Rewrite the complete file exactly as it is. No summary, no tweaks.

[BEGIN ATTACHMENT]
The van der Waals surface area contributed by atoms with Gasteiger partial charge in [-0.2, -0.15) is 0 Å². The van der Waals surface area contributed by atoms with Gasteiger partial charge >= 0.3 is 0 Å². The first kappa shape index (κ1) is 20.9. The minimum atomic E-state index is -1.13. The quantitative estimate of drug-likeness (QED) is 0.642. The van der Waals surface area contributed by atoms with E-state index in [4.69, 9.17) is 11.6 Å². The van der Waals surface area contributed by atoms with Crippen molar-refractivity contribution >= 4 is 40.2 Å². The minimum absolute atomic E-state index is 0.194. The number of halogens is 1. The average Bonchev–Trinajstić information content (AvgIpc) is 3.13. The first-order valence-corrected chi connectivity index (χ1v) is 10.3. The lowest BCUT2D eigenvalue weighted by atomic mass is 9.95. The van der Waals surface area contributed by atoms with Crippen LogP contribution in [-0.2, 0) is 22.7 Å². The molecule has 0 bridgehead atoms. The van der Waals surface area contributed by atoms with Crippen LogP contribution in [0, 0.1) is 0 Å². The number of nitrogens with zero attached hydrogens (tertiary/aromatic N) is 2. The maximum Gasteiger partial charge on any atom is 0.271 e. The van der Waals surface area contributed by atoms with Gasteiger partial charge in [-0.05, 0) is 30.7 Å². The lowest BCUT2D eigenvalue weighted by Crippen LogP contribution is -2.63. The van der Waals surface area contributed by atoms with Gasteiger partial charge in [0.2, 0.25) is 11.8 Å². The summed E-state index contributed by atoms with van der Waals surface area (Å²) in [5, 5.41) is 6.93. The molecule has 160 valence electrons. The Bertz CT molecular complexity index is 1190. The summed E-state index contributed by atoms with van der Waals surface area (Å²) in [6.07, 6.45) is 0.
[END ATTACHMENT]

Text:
The van der Waals surface area contributed by atoms with Gasteiger partial charge in [-0.2, -0.15) is 0 Å². The van der Waals surface area contributed by atoms with Gasteiger partial charge >= 0.3 is 0 Å². The first kappa shape index (κ1) is 20.9. The minimum atomic E-state index is -1.13. The quantitative estimate of drug-likeness (QED) is 0.642. The van der Waals surface area contributed by atoms with E-state index in [4.69, 9.17) is 11.6 Å². The van der Waals surface area contributed by atoms with Crippen molar-refractivity contribution >= 4 is 40.2 Å². The minimum absolute atomic E-state index is 0.194. The number of halogens is 1. The average Bonchev–Trinajstić information content (AvgIpc) is 3.13. The first-order valence-corrected chi connectivity index (χ1v) is 10.3. The lowest BCUT2D eigenvalue weighted by atomic mass is 9.95. The van der Waals surface area contributed by atoms with Crippen LogP contribution in [-0.2, 0) is 22.7 Å². The molecule has 0 bridgehead atoms. The van der Waals surface area contributed by atoms with Crippen LogP contribution in [0, 0.1) is 0 Å². The number of nitrogens with zero attached hydrogens (tertiary/aromatic N) is 2. The maximum Gasteiger partial charge on any atom is 0.271 e. The van der Waals surface area contributed by atoms with Gasteiger partial charge in [-0.05, 0) is 30.7 Å². The lowest BCUT2D eigenvalue weighted by Crippen LogP contribution is -2.63. The van der Waals surface area contributed by atoms with Gasteiger partial charge in [0.2, 0.25) is 11.8 Å². The summed E-state index contributed by atoms with van der Waals surface area (Å²) in [5, 5.41) is 6.93. The molecule has 160 valence electrons. The Bertz CT molecular complexity index is 1190. The summed E-state index contributed by atoms with van der Waals surface area (Å²) in [6.07, 6.45) is 0.